Sport Science on ‘The Block’

I am not a big basketball fan and know little about the finer points of the game. In fact, I did not watch any of the games played by the Cleveland Cavaliers during their championship-winning season that ended a week ago. I did not even watch the deciding game 7, preferring to work on my computer while occasionally checking the score. But when I saw that the score was tied in the dying moments of the game, I decided that it was time to tune in and after doing so, even an ignorant person like me realized that I had just witnessed a play for the ages.

To recap, after tying the score at 89-89 late in the game, both teams were unable to score for about four minutes, which is an eternity in basketball time. With the end of the game so near, it seemed like whichever team scored first would demoralize the other and go on to win the game.

At that moment, two star players from the Golden State Warriors team Stephen Curry and Andre Iguodala had a fast break and ran towards the Cavaliers goal, passing the ball back and forth and facing just a single defender J. R. Smith, a matchup that normally guarantees a score. But just as Iguodala released the ball over the head of Smith and towards the basket, LeBron James seemed to come out of nowhere, leap up, and do a clean block on the shot, preventing the score. This block set up Kyrie Irving’s 3-point shot point shot with just 55 seconds left and the Cavaliers ended up winning.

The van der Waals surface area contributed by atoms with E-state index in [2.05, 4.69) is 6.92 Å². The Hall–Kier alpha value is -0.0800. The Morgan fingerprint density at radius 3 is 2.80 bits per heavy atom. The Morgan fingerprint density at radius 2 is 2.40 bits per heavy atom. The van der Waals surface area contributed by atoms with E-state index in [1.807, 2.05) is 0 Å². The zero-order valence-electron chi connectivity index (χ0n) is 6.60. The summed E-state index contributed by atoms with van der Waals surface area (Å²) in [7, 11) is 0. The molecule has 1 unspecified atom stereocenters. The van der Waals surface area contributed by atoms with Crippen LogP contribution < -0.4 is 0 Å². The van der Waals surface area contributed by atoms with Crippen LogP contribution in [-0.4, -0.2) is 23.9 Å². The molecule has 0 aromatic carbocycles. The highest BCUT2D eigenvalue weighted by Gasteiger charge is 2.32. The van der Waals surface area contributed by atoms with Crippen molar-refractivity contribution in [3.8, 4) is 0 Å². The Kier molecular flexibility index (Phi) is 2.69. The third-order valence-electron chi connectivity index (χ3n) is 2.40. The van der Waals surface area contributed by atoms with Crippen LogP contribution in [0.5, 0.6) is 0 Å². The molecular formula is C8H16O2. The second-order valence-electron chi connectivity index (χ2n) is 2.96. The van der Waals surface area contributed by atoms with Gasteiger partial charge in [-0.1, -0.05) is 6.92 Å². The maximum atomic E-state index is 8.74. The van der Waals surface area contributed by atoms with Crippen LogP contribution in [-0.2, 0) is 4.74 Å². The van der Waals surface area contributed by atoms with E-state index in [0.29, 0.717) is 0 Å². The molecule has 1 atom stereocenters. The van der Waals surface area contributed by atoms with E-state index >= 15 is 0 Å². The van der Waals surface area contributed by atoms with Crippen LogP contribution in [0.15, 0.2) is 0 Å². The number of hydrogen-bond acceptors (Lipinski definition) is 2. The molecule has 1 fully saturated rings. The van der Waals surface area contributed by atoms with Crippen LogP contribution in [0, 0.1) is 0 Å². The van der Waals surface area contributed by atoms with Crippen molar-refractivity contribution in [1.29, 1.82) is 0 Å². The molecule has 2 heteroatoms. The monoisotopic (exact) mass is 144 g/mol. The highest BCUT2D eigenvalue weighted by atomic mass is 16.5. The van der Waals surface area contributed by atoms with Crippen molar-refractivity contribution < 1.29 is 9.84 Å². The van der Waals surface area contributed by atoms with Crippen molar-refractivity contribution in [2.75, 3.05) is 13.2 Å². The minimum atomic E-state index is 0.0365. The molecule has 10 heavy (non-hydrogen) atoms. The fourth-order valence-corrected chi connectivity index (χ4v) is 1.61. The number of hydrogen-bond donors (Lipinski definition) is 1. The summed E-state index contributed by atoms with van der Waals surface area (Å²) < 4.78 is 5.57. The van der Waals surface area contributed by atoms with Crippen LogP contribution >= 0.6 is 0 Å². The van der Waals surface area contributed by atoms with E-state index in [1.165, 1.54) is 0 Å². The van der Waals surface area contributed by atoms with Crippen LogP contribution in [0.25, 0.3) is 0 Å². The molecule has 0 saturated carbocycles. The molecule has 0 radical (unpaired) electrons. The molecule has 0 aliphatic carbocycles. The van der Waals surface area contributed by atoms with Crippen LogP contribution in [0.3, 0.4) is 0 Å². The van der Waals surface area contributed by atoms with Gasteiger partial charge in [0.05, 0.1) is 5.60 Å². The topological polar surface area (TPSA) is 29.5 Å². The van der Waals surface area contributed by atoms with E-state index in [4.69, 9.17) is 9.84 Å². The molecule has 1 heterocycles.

This block has had every sports commentator raving about never having seen anything like it and now ESPN has broken down the play to show what an incredible burst of speed and jumping went into it. The analysis shows that James hit a top speed of 20.1 mph while chasing down Iguodala and then leapt up so that his center of mass was raised by 35 inches, enabling him to get his hand up as high as 11 feet 5 inches to block the shot.

Bear in mind that although this would have been a great play at any time, it was done at the very end of an exhausting game and at the very end of an exhausting finals and playoff series and season where you would have expected players to be out of gas. This illustrates the levels of training that they go through such that they can draw on such reserves of energy.


  1. Trickster Goddess says

    That was interesting but they could have edited it much better. All the quick cuts, wide shots to close ups, flash pans, sudden reverse angles, and speed ups to still shots, not to mention graphics flashing on and off the screen made it hard for me to figure out exactly what I was watching. At least one single-take, wide-shot slow-mo play through would have been nice to establish what the combined and relative actions of all the players were.

  2. Holms says

    Shorter answer: professional players tend to be genetic freaks + constant practice.

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